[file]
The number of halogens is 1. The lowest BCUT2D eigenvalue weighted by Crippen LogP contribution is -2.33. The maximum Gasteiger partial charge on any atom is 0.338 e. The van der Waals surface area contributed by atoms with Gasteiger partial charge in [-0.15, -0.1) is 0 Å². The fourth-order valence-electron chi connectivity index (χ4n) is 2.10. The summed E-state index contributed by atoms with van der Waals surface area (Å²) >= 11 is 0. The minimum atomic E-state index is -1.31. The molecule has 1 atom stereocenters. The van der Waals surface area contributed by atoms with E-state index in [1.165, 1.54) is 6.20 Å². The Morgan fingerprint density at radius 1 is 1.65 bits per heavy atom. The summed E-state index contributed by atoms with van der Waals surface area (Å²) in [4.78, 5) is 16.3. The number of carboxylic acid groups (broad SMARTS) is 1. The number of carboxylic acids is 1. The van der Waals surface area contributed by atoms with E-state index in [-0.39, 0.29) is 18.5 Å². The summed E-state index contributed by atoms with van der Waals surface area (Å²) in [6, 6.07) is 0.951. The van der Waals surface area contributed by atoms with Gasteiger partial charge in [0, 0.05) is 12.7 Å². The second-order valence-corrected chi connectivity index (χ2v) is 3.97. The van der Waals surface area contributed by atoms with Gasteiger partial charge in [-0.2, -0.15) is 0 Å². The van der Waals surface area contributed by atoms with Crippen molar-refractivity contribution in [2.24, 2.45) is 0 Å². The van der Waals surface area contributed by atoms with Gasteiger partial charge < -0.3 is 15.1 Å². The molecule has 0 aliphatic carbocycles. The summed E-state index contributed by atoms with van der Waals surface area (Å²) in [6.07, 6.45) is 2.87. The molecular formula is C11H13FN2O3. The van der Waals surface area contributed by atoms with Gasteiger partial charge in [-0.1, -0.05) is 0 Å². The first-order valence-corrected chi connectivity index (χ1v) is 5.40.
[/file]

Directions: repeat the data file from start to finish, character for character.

The number of halogens is 1. The lowest BCUT2D eigenvalue weighted by Crippen LogP contribution is -2.33. The maximum Gasteiger partial charge on any atom is 0.338 e. The van der Waals surface area contributed by atoms with Gasteiger partial charge in [-0.15, -0.1) is 0 Å². The fourth-order valence-electron chi connectivity index (χ4n) is 2.10. The summed E-state index contributed by atoms with van der Waals surface area (Å²) >= 11 is 0. The minimum atomic E-state index is -1.31. The molecule has 1 atom stereocenters. The van der Waals surface area contributed by atoms with E-state index in [1.165, 1.54) is 6.20 Å². The Morgan fingerprint density at radius 1 is 1.65 bits per heavy atom. The summed E-state index contributed by atoms with van der Waals surface area (Å²) in [4.78, 5) is 16.3. The number of carboxylic acid groups (broad SMARTS) is 1. The number of carboxylic acids is 1. The van der Waals surface area contributed by atoms with E-state index in [-0.39, 0.29) is 18.5 Å². The summed E-state index contributed by atoms with van der Waals surface area (Å²) in [6, 6.07) is 0.951. The van der Waals surface area contributed by atoms with Gasteiger partial charge in [0, 0.05) is 12.7 Å². The second-order valence-corrected chi connectivity index (χ2v) is 3.97. The van der Waals surface area contributed by atoms with Gasteiger partial charge in [-0.2, -0.15) is 0 Å². The van der Waals surface area contributed by atoms with Crippen molar-refractivity contribution in [2.24, 2.45) is 0 Å². The van der Waals surface area contributed by atoms with Gasteiger partial charge < -0.3 is 15.1 Å². The molecule has 0 aliphatic carbocycles. The summed E-state index contributed by atoms with van der Waals surface area (Å²) in [6.07, 6.45) is 2.87. The molecular formula is C11H13FN2O3. The van der Waals surface area contributed by atoms with Gasteiger partial charge in [-0.1, -0.05) is 0 Å². The first-order valence-corrected chi connectivity index (χ1v) is 5.40.